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We can expect to find Noah's Ark on Mt. Ararat (Talk.Origins)

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Response Article
This article (We can expect to find Noah's Ark on Mt. Ararat (Talk.Origins)) is a response to a rebuttal of a creationist claim published by Talk.Origins Archive under the title Index to Creationist Claims.

Claim CH501:

We can expect to find Noah's ark on Mount Ararat.

Source: LaHaye, Tim and John Morris, 1976. The Ark on Ararat, Nashville: Thomas Nelson Inc. and Creation Life Publishers

CreationWiki response:

A better way of stating this claim would be "If Noah's Ark is to be found it would most likely be on Mt. Ararat." This is because, of all the prominent sites, Mt. Ararat is the only one with an environment that would protect it from decay and relic hunters. (Talk.Origins quotes in blue)

1. Mount Ararat (known locally as Agri Dagi) is very likely the wrong place to look. Genesis says only that the Ark landed on the mountains of Ararat, where Ararat is not a single mountain but a region (2 Kings 19:37, Isa. 37:38, Jer. 51:27). That region, known in Assyrian records as Urartu, is roughly bounded on the west by the Euphrates River, on the south by the western Taurus Mountains (northern Iraq), somewhat east of Lake Urmia, and north to include the plain of the Araxes River. "The mountains of Ararat" implies not a single peak, but a mountainous region within this area, such as the Qardu region (northern Kurdistan) west of Lake Urmia. Early reports of the ark place it on several different mountains, including some in the Qardu region. Mount Ararat is not mentioned as a landing site until the eleventh or twelfth century.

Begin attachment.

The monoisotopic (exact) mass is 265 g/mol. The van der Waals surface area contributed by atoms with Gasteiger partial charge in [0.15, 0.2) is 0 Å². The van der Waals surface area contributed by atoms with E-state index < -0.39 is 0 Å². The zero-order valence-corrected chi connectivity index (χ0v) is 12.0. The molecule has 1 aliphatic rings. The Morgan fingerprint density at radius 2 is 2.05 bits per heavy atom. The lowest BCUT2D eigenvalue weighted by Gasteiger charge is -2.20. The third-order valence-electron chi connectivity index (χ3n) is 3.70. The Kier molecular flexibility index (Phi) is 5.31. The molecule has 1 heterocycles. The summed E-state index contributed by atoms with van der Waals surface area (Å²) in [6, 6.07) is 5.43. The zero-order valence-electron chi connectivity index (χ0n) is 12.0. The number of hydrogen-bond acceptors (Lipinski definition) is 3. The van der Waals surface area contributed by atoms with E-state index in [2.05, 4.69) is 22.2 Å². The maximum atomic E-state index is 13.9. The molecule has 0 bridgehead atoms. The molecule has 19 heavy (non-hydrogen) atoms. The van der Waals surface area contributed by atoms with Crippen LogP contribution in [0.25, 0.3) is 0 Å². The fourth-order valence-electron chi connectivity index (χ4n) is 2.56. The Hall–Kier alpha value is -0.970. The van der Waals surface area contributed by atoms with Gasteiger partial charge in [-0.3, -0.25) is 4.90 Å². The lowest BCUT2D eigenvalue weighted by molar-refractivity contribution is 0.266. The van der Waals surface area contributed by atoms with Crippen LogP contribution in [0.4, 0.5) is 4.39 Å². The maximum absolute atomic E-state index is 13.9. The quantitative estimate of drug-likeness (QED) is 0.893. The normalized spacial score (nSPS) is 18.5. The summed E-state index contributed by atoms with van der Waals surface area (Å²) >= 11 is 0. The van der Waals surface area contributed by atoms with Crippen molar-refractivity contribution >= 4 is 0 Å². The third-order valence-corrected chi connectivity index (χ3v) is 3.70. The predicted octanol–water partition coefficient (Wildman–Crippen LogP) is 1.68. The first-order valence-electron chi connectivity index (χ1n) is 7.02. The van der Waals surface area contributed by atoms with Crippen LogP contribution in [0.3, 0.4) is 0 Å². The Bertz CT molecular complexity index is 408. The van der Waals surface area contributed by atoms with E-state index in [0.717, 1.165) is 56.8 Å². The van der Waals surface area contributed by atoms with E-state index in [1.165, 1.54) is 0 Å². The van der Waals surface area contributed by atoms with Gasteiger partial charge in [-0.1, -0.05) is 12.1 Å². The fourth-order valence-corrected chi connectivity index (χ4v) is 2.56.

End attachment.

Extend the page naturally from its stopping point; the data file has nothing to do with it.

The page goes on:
Most creationists recognize all of this. That is why not finding the Ark would not be a problem, but finding it would be the greatest creationist find possible.

2. No wooden structure, including the ark, should be expected to survive intact after 4,500 years. The weather on Ararat is harsh and changeable; it would have destroyed the ark if it were exposed. Some people claim that the ark could have survived in a glacier, protected by the covering ice, but this also is unlikely. First, the ice would have crushed the ark. Second, glaciers flow, carrying along whatever is inside them. Different parts often flow at different rates, which would deform the ark. And the ark started on the ground, so it would have been eroded as the glacier dragged it over the rocks.

No one said that if the Ark is on Mt. Ararat that it would be completely intact. It would probably have been damaged and the reports support this. Some even imply that it has broken in two. The door of the Ark was probably left open, allowing it to be filled with snow as the glacier formed, preventing collapse—and the ice could have lifted it off the ground sufficiently to prevent serious erosion. It is true that only on Mt. Ararat would the Ark have likely remained sufficiently intact for 4,500+ years to be found.